In a recent blog post, Haddam wrote of participating in two discussion threads on the same day, defending the pro-life point of view in one, and the pro-choice point of view in the other. A Living Chance (2009) exemplifies Haddam’s facility at making characters with differing positions sympathetic and comprehensible, in an investigation of an assault that may connect to a heated local controversy on the teaching of intelligent design.

Longtime fans will have noticed a shift in tone in the Gregor books, which corresponds with the untimely death of Haddam’s husband, Bill DeAndrea, himself an accomplished mystery author, who died in 1996, at the age of 44. “Bill died and I just couldn’t write light anymore,” Haddam says. “The books starting with Skeleton Key (2000), the ones published by Minotaur, are just more serious than the ones that came before. There’s no cute at all—well, there never really was ‘cute’ cute—and there’s a lot less humor. I was a different person after Bill died, after everything we went through while Bill was dying. So the focus in the books got stronger. But I’m just not as light and optimistic about life as I was before Bill’s death. I tend to expect the worst. My characters tend to get the worst.”

Still, Haddam is more than able to poke fun at her own foibles. When asked about the inspirations for the titles of her books, she foregoes any attempt at intellectual pretension. “When I was nine or 10, I wrote titles for Nancy Drew novels—not the novels, just the titles, and I just used some of those.” Even more amusing is how the woman born Orania Papazoglou became Jane Haddam. Under her birth name, Haddam wrote the Patience McKenna series (featuring a crime-solving author, and a crime-solving cat) between 1984 and 1990, before Gregor’s debut in Not A Creature Was Stirring, only to learn that some readers concluded from her name that she was a foreign writer.

She was pondering a name change as she began planning the Gregor books when editor Kate Miciak told her of a survey that determined that the “typical mystery reader turned out to be in her 40s and five foot four. I’m five foot four. So I went to the Barnes & Noble bookstore nearest my house, stood in the mystery section, and saw what was at eye level. That was the H’s. So I chose Haddam, the name of a city in Connecticut.” Now, even many of her friends call her Jane.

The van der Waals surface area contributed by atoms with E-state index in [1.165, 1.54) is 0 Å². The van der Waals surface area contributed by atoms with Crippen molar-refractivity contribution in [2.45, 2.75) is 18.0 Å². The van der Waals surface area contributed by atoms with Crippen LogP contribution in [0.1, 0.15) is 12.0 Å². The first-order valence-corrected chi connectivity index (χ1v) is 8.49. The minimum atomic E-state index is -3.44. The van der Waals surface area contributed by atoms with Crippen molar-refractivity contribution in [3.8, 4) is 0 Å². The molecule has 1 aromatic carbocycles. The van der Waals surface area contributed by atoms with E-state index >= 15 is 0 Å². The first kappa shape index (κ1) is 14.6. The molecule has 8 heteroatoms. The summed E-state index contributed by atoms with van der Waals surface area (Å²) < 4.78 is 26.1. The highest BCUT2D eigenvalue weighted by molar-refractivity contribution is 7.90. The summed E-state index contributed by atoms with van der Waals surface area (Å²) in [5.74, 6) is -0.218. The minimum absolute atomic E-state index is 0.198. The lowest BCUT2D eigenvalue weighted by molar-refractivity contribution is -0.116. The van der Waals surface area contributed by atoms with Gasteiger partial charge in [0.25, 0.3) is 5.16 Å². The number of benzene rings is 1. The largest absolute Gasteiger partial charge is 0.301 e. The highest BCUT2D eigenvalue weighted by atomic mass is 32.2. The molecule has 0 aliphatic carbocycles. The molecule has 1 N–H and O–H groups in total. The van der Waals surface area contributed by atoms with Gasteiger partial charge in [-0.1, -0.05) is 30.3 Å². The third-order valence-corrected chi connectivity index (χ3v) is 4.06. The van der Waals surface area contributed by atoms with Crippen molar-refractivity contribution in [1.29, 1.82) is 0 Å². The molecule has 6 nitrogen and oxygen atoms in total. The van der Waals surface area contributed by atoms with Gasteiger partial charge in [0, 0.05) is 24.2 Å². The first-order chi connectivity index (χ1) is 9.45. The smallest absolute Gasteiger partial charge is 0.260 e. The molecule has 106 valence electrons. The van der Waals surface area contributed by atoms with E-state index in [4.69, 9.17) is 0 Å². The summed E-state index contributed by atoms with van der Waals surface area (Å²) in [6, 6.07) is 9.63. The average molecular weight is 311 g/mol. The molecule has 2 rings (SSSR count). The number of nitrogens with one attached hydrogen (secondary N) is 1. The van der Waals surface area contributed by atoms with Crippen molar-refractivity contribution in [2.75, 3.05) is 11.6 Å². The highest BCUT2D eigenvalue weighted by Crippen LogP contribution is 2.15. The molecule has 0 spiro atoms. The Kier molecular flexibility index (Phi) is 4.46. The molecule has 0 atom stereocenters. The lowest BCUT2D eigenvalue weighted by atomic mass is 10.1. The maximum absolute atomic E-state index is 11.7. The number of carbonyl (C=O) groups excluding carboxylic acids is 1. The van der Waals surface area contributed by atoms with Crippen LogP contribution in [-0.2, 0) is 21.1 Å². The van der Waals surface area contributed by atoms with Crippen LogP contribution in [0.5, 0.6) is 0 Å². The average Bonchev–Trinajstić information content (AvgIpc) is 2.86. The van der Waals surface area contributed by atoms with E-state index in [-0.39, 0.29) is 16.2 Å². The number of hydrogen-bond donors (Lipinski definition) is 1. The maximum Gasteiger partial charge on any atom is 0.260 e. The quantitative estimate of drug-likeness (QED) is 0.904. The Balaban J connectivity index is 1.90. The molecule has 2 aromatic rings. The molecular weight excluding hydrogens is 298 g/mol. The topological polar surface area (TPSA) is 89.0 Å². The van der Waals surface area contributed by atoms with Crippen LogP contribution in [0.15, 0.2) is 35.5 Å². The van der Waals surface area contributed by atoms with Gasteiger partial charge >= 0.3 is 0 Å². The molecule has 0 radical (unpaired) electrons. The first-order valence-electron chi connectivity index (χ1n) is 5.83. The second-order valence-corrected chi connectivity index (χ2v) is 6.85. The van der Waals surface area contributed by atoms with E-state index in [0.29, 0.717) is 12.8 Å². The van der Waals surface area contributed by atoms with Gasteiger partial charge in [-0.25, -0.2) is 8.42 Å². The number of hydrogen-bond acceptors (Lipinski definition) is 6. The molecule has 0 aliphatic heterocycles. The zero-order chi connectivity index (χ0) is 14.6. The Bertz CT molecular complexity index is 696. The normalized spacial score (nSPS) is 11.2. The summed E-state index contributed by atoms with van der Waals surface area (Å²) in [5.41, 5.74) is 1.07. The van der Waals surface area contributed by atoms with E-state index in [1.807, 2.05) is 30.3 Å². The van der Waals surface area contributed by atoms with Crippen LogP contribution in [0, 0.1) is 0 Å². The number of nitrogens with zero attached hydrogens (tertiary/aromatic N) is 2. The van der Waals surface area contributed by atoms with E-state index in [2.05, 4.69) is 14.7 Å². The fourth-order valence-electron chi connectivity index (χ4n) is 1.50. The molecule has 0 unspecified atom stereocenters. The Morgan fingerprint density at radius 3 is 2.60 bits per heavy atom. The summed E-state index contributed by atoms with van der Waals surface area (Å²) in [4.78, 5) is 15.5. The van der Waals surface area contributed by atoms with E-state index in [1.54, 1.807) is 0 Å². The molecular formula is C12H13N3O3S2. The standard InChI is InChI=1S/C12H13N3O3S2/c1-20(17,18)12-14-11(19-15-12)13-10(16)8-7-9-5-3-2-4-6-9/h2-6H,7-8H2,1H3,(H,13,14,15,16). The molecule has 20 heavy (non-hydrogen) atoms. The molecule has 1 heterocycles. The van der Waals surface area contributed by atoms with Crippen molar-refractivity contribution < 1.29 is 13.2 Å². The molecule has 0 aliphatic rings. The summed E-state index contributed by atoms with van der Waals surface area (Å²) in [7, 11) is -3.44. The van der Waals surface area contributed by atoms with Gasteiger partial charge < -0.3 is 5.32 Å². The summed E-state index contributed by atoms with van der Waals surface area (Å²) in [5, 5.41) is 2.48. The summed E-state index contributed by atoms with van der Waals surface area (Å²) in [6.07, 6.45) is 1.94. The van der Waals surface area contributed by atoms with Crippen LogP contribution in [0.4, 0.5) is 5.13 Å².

Under any name, Haddam is a true renaissance person, with wide-ranging interests, and no respect for sacred cows.

Wanting Sheila Dead (2010), which features a clever concealment of key evidence in plain sight, is centered on America’s Next Superstar, a spot-on, savage, and funny indictment of reality show culture.

On whether J.K. Rowling has staved off the loss of a generation of readers Haddam says, “Nor do I think the popularity of the Harry Potter books is necessarily a hopeful sign… The numbers for the Harry Potter series, although stunning in book sale terms, are abysmal by any other measure. This is not evidence of a nation of readers.”

One group Haddam hasn’t outraged is fans of traditional mysteries, who enjoy learning about human nature against the backdrop of an engrossing murder plot, and pitting their wits against Haddam, and Gregor, her proxy. They can only hope that her ability to craft new crimes for Gregor to solve matches her passion for vigorous debate of vital issues and intolerance of ideologues.

Lenny Picker is a freelance writer in New York City.